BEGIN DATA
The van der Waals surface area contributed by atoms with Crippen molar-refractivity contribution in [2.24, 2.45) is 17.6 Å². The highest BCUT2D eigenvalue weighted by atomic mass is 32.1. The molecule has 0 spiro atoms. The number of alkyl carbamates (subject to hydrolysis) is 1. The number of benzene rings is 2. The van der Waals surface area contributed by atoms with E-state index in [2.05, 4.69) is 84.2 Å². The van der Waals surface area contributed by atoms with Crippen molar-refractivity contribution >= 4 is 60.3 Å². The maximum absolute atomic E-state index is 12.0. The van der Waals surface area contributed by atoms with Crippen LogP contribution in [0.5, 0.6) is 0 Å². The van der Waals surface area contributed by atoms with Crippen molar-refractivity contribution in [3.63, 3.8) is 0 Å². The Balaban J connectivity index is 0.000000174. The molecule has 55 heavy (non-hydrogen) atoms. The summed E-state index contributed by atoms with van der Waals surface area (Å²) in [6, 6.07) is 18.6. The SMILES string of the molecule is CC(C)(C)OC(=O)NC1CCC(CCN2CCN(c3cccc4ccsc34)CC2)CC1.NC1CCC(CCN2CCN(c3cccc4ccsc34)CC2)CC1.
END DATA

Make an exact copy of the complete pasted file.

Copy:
The van der Waals surface area contributed by atoms with Crippen molar-refractivity contribution in [2.24, 2.45) is 17.6 Å². The highest BCUT2D eigenvalue weighted by atomic mass is 32.1. The molecule has 0 spiro atoms. The number of alkyl carbamates (subject to hydrolysis) is 1. The number of benzene rings is 2. The van der Waals surface area contributed by atoms with E-state index in [2.05, 4.69) is 84.2 Å². The van der Waals surface area contributed by atoms with Crippen molar-refractivity contribution >= 4 is 60.3 Å². The maximum absolute atomic E-state index is 12.0. The van der Waals surface area contributed by atoms with Crippen LogP contribution in [0.5, 0.6) is 0 Å². The van der Waals surface area contributed by atoms with Crippen molar-refractivity contribution in [3.63, 3.8) is 0 Å². The Balaban J connectivity index is 0.000000174. The molecule has 55 heavy (non-hydrogen) atoms. The summed E-state index contributed by atoms with van der Waals surface area (Å²) in [6, 6.07) is 18.6. The SMILES string of the molecule is CC(C)(C)OC(=O)NC1CCC(CCN2CCN(c3cccc4ccsc34)CC2)CC1.NC1CCC(CCN2CCN(c3cccc4ccsc34)CC2)CC1.